I have a Nikon D300 and in the past couple years I've found that it seems to require sensor cleaning very frequently, something like once a week or more. I've been dry cleaning with a combination of ultrasonic cleaning and a lens pen quite successfully on each occasion, but then the dust comes right back within a few days. It shows up in pretty much any image with bright uniform surfaces like the sky, small dark dots or threads. The mirror seems to have a way of finding new dust just as frequently, making the viewfinder preview quite dirty. I'm reasonably careful about never leaving the cap off, changing lenses quickly while orienting the camera upright or face down, but it doesn't help.

I suspect what happened is that for a couple years it was stored in open air (no bag/case) in my bedroom, which tends to get quite dusty, and dust got inside the body during that period and is just shifting around as the camera is moved. But I don't have any idea how to clean that dust away - it seems to be inaccessible without completely disassembling the device.

Also, I just upgraded to a D800 and would prefer to avoid this happening again if I can. Would appreciate any tips on either topic. Thanks!

Edit: In case it's relevant, my lens set is all Nikon circa 2009, an 18-55mm f/3.5-5.6G, a 70-200mm f/2.8 VR, a 105mm f/2.8G macro, and a 50mm f/1.4D.

  • \$\begingroup\$ What lenses do you typically use? Those without internal focus and zooming tend to behave as a bellows, and not all are airtight at the rear element. \$\endgroup\$
    – Blrfl
    Commented Jul 12, 2012 at 19:52
  • \$\begingroup\$ Added my lenses to the question. I'm pretty sure my 50mm f/1.4D is the only one without internal focus and zooming. I might consider an upgrade to the 50mm f/1.4G. However it would surprise me if this is the cause because I don't use my 50mm very often. \$\endgroup\$ Commented Jul 12, 2012 at 23:04
  • \$\begingroup\$ Primes don't tend to contribute to that problem since they don't move very far. (BTW, I've compared the D and G versions of the 50 and like the D better.) \$\endgroup\$
    – Blrfl
    Commented Jul 13, 2012 at 10:53

2 Answers 2


I would assume that you are correct in that dust has "worked its way in" to the camera and is now dispersing itself around the innards!.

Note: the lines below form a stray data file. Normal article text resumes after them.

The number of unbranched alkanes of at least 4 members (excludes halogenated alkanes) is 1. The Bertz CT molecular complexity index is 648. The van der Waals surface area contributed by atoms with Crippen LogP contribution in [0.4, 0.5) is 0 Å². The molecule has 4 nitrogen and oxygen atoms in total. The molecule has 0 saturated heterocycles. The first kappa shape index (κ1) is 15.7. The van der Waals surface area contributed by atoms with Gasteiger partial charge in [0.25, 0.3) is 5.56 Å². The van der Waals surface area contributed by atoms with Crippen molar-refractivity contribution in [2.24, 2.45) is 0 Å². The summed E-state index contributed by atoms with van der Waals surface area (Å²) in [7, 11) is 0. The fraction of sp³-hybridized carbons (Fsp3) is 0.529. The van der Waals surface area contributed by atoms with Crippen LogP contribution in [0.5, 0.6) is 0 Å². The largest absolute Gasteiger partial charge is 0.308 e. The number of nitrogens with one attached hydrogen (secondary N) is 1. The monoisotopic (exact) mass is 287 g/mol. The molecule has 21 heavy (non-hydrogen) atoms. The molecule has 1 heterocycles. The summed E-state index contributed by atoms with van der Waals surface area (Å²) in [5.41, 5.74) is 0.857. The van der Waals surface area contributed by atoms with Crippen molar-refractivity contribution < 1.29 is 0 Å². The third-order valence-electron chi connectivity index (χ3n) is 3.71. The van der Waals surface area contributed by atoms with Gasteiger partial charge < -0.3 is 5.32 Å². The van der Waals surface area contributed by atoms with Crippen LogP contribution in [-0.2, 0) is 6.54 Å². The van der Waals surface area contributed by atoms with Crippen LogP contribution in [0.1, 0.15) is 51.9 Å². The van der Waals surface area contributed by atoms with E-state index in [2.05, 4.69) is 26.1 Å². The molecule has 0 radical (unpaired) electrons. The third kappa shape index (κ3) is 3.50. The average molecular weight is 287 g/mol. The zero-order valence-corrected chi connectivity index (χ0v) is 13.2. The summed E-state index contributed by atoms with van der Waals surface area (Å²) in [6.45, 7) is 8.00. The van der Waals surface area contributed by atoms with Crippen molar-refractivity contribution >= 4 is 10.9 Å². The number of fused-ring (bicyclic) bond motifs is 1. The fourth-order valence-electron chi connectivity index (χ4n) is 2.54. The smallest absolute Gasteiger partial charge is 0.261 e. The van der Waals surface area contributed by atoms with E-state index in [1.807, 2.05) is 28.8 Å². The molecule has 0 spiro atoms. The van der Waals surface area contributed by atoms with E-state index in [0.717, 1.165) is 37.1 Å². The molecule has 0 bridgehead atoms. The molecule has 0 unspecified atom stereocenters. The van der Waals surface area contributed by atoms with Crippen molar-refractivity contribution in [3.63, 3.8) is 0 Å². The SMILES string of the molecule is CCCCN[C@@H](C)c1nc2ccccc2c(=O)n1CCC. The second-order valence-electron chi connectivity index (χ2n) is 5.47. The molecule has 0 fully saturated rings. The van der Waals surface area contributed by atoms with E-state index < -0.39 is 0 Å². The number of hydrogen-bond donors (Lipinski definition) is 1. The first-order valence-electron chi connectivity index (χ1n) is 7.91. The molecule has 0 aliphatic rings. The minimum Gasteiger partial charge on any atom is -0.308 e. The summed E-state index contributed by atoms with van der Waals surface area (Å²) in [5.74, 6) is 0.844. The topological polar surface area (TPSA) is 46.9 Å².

You might consider having it professionally cleaned out.

I have a D300 and use it regularly semi-professionally, several times a week, regularly changing lenses - it is usually kept in a bag. I have never needed to clean the sensor in 3 years of ownership. I don't "baby" the thing, just keep it clean.

I do, however regularly clean the camera - i use an air duster, always try to keep the outside of the body spotless. and remove any particles from the area inside the mirror area.

  • \$\begingroup\$ I think you're right that professional cleaning is the way to go, but it's fairly expensive and I'm right about to sell this camera. Should a camera be cleaned before reselling? Or should I just mention in the description that cleaning is needed? Also, for my new camera, is an air duster needed for cleaning the exterior or will a microfiber cloth work fine? Thank you! \$\endgroup\$ Commented Jul 13, 2012 at 21:36
  • 1
    \$\begingroup\$ TBH I wouldnt mention it - a buyer has to expect a camera in "used condition" to have an amount of dust in/around it. you'll risk signifficantly lowering its value if you state it needs cleaning. As it happens I just traded my D300 in for a D800 - its EPIC!!!! I use canned air dusters to clean the exterior of mine, and microfibre cloths for the screens. \$\endgroup\$ Commented Jul 14, 2012 at 12:32

There are many nooks and crannies in a modern dslr mirror box to hold (and hide) dust. If it's just dust - not fluid - I use a strong blower (like the VisibleDust Hurricane Blower) with the body held lens mount down. As I compress the blower with a quick, strong squeeze, I quickly (but carefully) move the body up, away from the blower in as smooth a motion as I can.

This usually gets rid of the larger bits, but it also can send the dust into other spaces within the mirror box, so it usually takes a few hits before I'm satisfied. Make sure the blower isn't too far into the mirror box that it comes in contact with the sensor.

I also do this with my lenses, mount-side down, cause there are lots of nooks and crannies in them as well.

Static is the primary culprit - every dslr sensor is electrostatically charged. Even though most bodies have an anti-static coating, there is always static present. Dust can adhere any time the mirror box is open to the air. In my experience, lens type has no impact. Once the mirror starts slapping around during capture, it all gets rattled loose, and goes straight for the sensor.

If the material on the sensor is fluid-based, there are other tools available - a blower is basically useless - but the process for remoal is much more daunting, involving contact with the sensor. As such, I recommend seeking professional assistance.


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